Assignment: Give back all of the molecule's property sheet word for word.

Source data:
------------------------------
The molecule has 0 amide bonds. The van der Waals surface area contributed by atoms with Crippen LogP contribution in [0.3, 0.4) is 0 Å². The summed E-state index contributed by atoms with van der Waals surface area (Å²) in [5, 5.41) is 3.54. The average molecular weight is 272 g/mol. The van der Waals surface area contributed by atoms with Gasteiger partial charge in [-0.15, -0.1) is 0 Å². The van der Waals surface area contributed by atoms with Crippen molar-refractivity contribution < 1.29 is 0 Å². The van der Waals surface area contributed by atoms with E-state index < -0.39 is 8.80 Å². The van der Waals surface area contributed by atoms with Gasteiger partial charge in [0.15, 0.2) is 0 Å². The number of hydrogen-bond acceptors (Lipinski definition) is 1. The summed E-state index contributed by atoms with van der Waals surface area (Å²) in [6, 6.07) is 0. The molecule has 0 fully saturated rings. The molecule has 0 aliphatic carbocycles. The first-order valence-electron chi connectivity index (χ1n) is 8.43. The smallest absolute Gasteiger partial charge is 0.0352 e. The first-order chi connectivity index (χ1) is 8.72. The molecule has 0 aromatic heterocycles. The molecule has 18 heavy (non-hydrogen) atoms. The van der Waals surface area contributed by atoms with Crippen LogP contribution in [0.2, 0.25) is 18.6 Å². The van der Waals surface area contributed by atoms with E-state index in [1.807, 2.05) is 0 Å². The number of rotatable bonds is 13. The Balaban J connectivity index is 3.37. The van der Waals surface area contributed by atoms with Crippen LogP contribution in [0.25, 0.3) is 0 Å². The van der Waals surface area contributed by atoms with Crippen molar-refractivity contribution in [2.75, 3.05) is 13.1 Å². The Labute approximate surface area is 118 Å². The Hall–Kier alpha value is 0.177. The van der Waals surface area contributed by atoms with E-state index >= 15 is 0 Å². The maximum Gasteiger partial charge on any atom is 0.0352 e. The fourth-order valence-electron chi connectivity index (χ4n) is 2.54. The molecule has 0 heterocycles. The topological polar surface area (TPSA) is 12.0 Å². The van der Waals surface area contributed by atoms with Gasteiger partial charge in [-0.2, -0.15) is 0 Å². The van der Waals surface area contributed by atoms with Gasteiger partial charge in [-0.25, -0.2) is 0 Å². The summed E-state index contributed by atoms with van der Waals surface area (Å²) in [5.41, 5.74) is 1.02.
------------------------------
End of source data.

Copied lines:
The molecule has 0 amide bonds. The van der Waals surface area contributed by atoms with Crippen LogP contribution in [0.3, 0.4) is 0 Å². The summed E-state index contributed by atoms with van der Waals surface area (Å²) in [5, 5.41) is 3.54. The average molecular weight is 272 g/mol. The van der Waals surface area contributed by atoms with Gasteiger partial charge in [-0.15, -0.1) is 0 Å². The van der Waals surface area contributed by atoms with Crippen molar-refractivity contribution < 1.29 is 0 Å². The van der Waals surface area contributed by atoms with E-state index < -0.39 is 8.80 Å². The van der Waals surface area contributed by atoms with Gasteiger partial charge in [0.15, 0.2) is 0 Å². The number of hydrogen-bond acceptors (Lipinski definition) is 1. The summed E-state index contributed by atoms with van der Waals surface area (Å²) in [6, 6.07) is 0. The molecule has 0 fully saturated rings. The molecule has 0 aliphatic carbocycles. The first-order valence-electron chi connectivity index (χ1n) is 8.43. The smallest absolute Gasteiger partial charge is 0.0352 e. The first-order chi connectivity index (χ1) is 8.72. The molecule has 0 aromatic heterocycles. The molecule has 18 heavy (non-hydrogen) atoms. The van der Waals surface area contributed by atoms with Crippen LogP contribution in [0.2, 0.25) is 18.6 Å². The van der Waals surface area contributed by atoms with E-state index in [1.807, 2.05) is 0 Å². The number of rotatable bonds is 13. The Balaban J connectivity index is 3.37. The van der Waals surface area contributed by atoms with Crippen LogP contribution in [0.25, 0.3) is 0 Å². The van der Waals surface area contributed by atoms with Crippen molar-refractivity contribution in [2.75, 3.05) is 13.1 Å². The Labute approximate surface area is 118 Å². The Hall–Kier alpha value is 0.177. The van der Waals surface area contributed by atoms with E-state index >= 15 is 0 Å². The maximum Gasteiger partial charge on any atom is 0.0352 e. The fourth-order valence-electron chi connectivity index (χ4n) is 2.54. The molecule has 0 heterocycles. The topological polar surface area (TPSA) is 12.0 Å². The van der Waals surface area contributed by atoms with Gasteiger partial charge in [-0.2, -0.15) is 0 Å². The van der Waals surface area contributed by atoms with Gasteiger partial charge in [-0.25, -0.2) is 0 Å². The summed E-state index contributed by atoms with van der Waals surface area (Å²) in [5.41, 5.74) is 1.02.